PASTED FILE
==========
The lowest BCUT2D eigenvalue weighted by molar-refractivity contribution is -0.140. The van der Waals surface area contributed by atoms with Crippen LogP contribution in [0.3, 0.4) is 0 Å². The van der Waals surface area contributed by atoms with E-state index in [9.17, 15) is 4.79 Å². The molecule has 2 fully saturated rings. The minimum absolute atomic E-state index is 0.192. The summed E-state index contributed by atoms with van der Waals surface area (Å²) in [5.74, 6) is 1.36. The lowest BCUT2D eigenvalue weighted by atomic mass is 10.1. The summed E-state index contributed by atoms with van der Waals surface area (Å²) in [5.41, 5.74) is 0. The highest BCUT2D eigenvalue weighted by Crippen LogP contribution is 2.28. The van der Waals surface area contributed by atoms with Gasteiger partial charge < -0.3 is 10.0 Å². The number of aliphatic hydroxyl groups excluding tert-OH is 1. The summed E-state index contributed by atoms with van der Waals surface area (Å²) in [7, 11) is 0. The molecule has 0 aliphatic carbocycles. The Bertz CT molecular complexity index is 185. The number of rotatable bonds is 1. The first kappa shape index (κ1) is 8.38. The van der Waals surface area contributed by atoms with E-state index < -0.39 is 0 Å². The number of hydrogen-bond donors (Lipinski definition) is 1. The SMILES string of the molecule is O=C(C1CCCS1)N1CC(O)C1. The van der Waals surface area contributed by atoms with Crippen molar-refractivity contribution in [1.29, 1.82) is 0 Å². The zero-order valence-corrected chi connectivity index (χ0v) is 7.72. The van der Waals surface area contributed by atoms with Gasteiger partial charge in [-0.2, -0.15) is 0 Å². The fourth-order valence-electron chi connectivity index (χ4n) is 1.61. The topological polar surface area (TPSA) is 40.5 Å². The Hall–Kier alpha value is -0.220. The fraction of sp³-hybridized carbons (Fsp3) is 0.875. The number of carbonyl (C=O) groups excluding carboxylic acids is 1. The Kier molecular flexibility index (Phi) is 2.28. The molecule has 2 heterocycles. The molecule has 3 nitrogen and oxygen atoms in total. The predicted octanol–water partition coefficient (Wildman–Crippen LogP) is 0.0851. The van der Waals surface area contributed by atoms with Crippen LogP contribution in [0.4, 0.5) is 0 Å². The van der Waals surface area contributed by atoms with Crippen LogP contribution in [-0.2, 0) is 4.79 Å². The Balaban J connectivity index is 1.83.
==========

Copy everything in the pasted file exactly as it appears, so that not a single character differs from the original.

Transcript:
The lowest BCUT2D eigenvalue weighted by molar-refractivity contribution is -0.140. The van der Waals surface area contributed by atoms with Crippen LogP contribution in [0.3, 0.4) is 0 Å². The van der Waals surface area contributed by atoms with E-state index in [9.17, 15) is 4.79 Å². The molecule has 2 fully saturated rings. The minimum absolute atomic E-state index is 0.192. The summed E-state index contributed by atoms with van der Waals surface area (Å²) in [5.74, 6) is 1.36. The lowest BCUT2D eigenvalue weighted by atomic mass is 10.1. The summed E-state index contributed by atoms with van der Waals surface area (Å²) in [5.41, 5.74) is 0. The highest BCUT2D eigenvalue weighted by Crippen LogP contribution is 2.28. The van der Waals surface area contributed by atoms with Gasteiger partial charge < -0.3 is 10.0 Å². The number of aliphatic hydroxyl groups excluding tert-OH is 1. The summed E-state index contributed by atoms with van der Waals surface area (Å²) in [7, 11) is 0. The molecule has 0 aliphatic carbocycles. The Bertz CT molecular complexity index is 185. The number of rotatable bonds is 1. The first kappa shape index (κ1) is 8.38. The van der Waals surface area contributed by atoms with E-state index < -0.39 is 0 Å². The number of hydrogen-bond donors (Lipinski definition) is 1. The SMILES string of the molecule is O=C(C1CCCS1)N1CC(O)C1. The van der Waals surface area contributed by atoms with Crippen molar-refractivity contribution in [1.29, 1.82) is 0 Å². The zero-order valence-corrected chi connectivity index (χ0v) is 7.72. The van der Waals surface area contributed by atoms with Gasteiger partial charge in [-0.2, -0.15) is 0 Å². The fourth-order valence-electron chi connectivity index (χ4n) is 1.61. The topological polar surface area (TPSA) is 40.5 Å². The Hall–Kier alpha value is -0.220. The fraction of sp³-hybridized carbons (Fsp3) is 0.875. The number of carbonyl (C=O) groups excluding carboxylic acids is 1. The Kier molecular flexibility index (Phi) is 2.28. The molecule has 2 heterocycles. The molecule has 3 nitrogen and oxygen atoms in total. The predicted octanol–water partition coefficient (Wildman–Crippen LogP) is 0.0851. The van der Waals surface area contributed by atoms with Crippen LogP contribution in [0.4, 0.5) is 0 Å². The van der Waals surface area contributed by atoms with Crippen LogP contribution in [-0.2, 0) is 4.79 Å². The Balaban J connectivity index is 1.83.